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Cancer - vulva

  • Alternative Names

    Cancer - perineum


    Practicing safe sex may decrease your risk of vulvar cancer. This includes using condoms to protect against sexually transmitted diseases.

    A vaccine is available to protect against certain forms of HPV infection. The vaccine is approved to prevent cervical cancer and precancers. It may help prevent other cancers linked to HPV, such as vulvar cancer. The vaccine is given to young girls before they become sexually active, and to adolescents and women up to age 26.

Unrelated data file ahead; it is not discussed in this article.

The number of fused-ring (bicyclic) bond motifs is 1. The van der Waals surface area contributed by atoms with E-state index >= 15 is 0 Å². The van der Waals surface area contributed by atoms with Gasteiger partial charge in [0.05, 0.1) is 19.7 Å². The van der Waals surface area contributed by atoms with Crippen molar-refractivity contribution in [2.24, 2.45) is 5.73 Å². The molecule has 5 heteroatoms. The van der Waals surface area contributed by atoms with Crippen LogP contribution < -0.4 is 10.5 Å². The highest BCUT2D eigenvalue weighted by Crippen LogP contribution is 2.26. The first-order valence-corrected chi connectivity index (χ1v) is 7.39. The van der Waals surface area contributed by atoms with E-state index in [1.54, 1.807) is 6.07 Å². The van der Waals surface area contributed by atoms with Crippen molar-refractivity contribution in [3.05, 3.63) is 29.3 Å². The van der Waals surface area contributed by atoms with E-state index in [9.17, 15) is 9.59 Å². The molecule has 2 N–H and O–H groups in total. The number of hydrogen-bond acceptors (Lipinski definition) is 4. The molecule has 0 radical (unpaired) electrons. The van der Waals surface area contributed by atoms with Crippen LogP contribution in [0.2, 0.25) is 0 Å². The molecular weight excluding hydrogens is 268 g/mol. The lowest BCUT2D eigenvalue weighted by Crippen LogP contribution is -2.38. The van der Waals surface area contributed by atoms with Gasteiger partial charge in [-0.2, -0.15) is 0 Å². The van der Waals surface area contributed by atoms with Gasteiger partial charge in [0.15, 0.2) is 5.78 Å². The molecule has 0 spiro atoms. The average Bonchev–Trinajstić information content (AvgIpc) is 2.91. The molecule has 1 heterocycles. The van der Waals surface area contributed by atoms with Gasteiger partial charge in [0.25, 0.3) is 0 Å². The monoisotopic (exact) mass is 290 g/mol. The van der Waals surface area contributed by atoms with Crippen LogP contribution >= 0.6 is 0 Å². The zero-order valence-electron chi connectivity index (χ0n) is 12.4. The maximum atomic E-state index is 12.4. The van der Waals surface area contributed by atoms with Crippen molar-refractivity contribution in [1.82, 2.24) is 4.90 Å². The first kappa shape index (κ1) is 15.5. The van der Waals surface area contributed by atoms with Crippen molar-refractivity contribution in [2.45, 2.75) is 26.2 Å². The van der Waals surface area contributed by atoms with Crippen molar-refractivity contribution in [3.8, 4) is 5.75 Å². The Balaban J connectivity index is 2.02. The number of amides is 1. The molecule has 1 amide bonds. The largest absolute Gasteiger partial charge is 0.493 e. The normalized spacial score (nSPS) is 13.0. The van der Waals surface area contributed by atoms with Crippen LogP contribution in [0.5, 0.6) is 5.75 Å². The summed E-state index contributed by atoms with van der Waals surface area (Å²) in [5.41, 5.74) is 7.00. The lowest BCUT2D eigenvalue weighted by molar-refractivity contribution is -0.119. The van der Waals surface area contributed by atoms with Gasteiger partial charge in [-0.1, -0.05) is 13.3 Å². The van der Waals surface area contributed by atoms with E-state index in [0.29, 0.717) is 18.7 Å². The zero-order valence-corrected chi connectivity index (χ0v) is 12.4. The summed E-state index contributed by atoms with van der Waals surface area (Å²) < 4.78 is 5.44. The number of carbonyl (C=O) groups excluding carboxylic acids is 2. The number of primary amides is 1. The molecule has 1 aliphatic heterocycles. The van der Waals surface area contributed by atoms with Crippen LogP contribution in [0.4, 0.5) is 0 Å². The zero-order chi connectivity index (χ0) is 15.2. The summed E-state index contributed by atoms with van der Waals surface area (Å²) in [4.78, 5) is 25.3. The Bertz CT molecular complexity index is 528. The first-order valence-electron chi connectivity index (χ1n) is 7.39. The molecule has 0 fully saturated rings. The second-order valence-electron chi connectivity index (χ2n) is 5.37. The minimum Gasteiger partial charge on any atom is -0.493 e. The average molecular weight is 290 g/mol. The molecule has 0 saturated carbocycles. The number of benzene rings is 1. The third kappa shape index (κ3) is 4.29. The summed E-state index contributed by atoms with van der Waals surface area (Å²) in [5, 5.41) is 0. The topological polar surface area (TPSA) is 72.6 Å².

Routine pelvic exams can help diagnose vulvar and other cancers at an earlier stage. Earlier diagnosis improves the odds of treatment success.


    Zhingran A, Russell AH, Seiden MV, et al. Cancers of the cervix, vulva, and vagina. In: Abeloff MD, Armitage JO, Niederhuber JE, Kastan MB, McKenna WG, eds. Abeloff's Clinical Oncology. 4th ed. Philadelphia, Pa: Elsevier Churchill Livingstone; 2008:chap 91.

    Kumar S, Shah JP, Bryant CS, et al. A comparison of younger vs older women with vulvar cancer in the United States. Am J Obstet Gynecol. 2009;200:e52-e55.

    van Seters M, van Beurden M, ten Kate FJ, Beckmann I, Ewing PC, Eijkemans MJ, et al. Treatment of vulvar intraepithelial neoplasia with topical imiquimod. N Engl J Med. 2008;358:1465-1473.